In the communitarian spirit present in Dave’s project and KNC itself, i’m giving you the chance to work with me preparing this interview. This is not a way to work less, or live off of your effort, it’s just a way to get you acquainted to his work, and if you want, collaborate in this assignment. But there are rules and guidelines:

- below i’ll be leaving a list of links about Dave and Spot.us. If you find others that may turn out useful for this work, add them;

- along with that list there is half dozen questions that are not the definitive ones, so , ask your  own questions to Dave. I’ll only take ONE question per contributor, so think carefully about what you want to know;

- there’s a limit for the number of questions to be asked, 12/15 tops, so the final group of questions will be chosen by me, in order to keep a logic sequence for the interview. All the authors of those questions will get a byline;

- i haven’t discussed with Dave what will be the medium for this interview, but for practical reasons  probably it will be by email. But i’ll try to present it in another format, it depends on Dave’s availability;

- to contribute, all you have to do is to leave you link or question in the comment box for this post with your name and a valid email. There’s no room for anonymous;

- the deadline for your contributions is next Monday Tuesday , until 3 p.m. GMT;

And that’s it. Collaborate and find how – and by whom- one of the most interesting projects in modern journalism was (is being) made.

Novo Prazo | New deadline – Quarta-feira 20.00 TMG | Wednesday 20.00 GMT

Links:

Home | Spot.us
Spot Us » home » discussion » community directed journalism
Spot Journalism | Knight News Challenge
About “Spot Us” « “Community Funded Reporting” Spot.Us
DigiDave | Communication is Key
Scott Rosenberg’s Wordyard » Blog Archive » Premature spotlight on Spot.us
DigiDave | Communication is Key: Spot.Us in the New York Times – Not “Victory” by any means – but kinda cool
US: Spot.us tests “community-funded journalism” – editorsweblog
Crowdsourcing: Spot Us Reporting: Crowdfunding in Journalism
Crowd Funding – A Different Way to Pay for the News You Want – NYTimes.com

Perguntas | Questions

How was it for you when you knew you won the knight news challenge award?

I’ve been following the evolution of spot.us, with all it’s episodes. Has it become a more daunting task than you expected?

Has corporate journalism become too biased? Do you think this way you escape the kind of pressures traditional media suffers?

Is the picture of the world brought by traditional media too narrow?

How has your perspective on journalism – as a business and as a service (or as a process, like you say) – changed since the beggining of spot.us?

What about the expectations from the “crowdfunders”? How do you manage reporters so they can bring a good story that lives up to them?

Continue a ler ‘Entrevista em | Crowdsourcing | an interview – Spot Dave Cohn’

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Crowdsourcing Inc.

Crowdsourcing: A Definition

I like to use two definitions for crowdsourcing:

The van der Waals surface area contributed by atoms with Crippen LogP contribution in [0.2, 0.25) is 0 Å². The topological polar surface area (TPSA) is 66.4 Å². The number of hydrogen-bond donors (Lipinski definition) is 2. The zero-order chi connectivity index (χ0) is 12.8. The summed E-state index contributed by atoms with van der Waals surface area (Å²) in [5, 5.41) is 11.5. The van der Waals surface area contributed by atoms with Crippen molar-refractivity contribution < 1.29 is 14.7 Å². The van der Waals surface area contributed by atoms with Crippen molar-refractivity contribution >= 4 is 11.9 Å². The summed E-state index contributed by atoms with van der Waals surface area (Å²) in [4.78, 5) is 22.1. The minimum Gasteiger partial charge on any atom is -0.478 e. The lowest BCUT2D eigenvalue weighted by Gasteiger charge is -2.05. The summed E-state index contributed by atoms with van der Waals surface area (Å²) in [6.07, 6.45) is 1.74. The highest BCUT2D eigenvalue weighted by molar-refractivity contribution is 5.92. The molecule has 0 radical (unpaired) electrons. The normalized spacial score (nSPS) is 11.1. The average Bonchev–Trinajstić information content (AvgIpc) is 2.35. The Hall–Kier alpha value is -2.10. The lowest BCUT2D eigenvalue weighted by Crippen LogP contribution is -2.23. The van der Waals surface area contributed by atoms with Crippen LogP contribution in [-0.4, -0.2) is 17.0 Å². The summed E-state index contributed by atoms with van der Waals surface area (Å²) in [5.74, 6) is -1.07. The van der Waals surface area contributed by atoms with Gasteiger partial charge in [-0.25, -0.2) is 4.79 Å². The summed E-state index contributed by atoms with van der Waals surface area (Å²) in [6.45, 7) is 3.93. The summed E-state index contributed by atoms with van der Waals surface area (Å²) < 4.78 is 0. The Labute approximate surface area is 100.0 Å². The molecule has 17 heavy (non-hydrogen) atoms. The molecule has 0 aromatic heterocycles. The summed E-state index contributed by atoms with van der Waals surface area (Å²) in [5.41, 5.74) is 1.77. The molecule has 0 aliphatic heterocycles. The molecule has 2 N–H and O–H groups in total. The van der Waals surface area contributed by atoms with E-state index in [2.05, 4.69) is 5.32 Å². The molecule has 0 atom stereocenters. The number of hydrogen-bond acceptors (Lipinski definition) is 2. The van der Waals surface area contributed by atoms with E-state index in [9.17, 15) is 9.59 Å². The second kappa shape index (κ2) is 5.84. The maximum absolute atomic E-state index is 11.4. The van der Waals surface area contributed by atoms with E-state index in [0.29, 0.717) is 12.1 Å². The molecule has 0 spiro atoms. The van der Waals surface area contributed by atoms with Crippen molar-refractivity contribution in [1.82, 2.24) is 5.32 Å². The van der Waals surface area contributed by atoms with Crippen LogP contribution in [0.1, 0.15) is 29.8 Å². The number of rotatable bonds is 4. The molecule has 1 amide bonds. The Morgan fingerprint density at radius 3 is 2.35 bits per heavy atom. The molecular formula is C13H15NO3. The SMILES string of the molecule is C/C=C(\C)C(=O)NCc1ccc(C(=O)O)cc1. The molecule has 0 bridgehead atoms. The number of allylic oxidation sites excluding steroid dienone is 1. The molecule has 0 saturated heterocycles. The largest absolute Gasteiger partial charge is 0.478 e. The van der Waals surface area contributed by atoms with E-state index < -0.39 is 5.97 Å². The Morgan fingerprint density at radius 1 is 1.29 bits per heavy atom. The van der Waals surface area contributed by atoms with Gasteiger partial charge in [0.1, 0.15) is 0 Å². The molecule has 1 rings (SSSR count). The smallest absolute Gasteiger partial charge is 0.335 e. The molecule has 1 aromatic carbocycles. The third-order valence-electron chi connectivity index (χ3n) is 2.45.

The White Paper Version:Crowdsourcing is the act of taking a job traditionally performed by a designated agent (usually an employee) and outsourcing it to an undefined, generally large group of people in the form of an open call.

The Soundbyte Version: The application of Open Source principles to fields outside of software.

O Ebbsfleet United é um modesto clube de futebol das divisões secundárias de Inglaterra, um entre tantos outros. Mas a diferença, é que, em vez ter um magnata russo como dono, tem 28,250 proprietários, espalhados por 72 países.

A ideia nasceu num site criado por Will Brooks, chamado MyFootballClub, que assentava no princípio de que se milhares de pessoas pudessem contribuir com uma pequena quantia, poderiam adquirir um clube de futebol e geri-lo. O negócio ficou a 35 libras por participante.

Esta é a mais recente e vistosa acção de crowdsourcing e provavelmente a primeira de cariz corporativo. Quando muitos se questionam sobre a sobrevivência dos jornais, não pude deixar de pensar sobre o que aconteceria se houvesse um movimento semelhante para comprar uma das tantas empresas de comunicação à beira da falência que andam por aí.

O conceito seria muito semelhante ao MyFC : abriam-se inscrições para futuros mini-William Randolph Hearsts e fazia-se uma lista de empresas-alvo. Depois de decidida a compra e feita a aquisição, passávamos à parte de gestão. O que se iria decidir logo a início seriam as questões de fundo: grafismo, software (open source sempre que possível para cortar nos custos), linha editorial (nada de imposições à la carte!), formatos de conteúdos – investimento em new media, claro- , escolha da equipa redactorial, preços para publicidade, etc. Tudo de forma a manter a liberdade e o profissionalismo dos jornalistas intactos.

Na gestão contínua do nosso jornal (rádio,tv,site noticioso) , os vários “editores” iriam escolher sobre os temas que gostariam de ver em destaque, que personalidades seriam entrevistadas, tudo a partir de propostas do corpo de jornalistas, o que criaria um espírito mais empreendedor dentro da redacção. Seria criado também um blog onde todas as opções e reportagens seriam comentadas pelos múltiplos donos.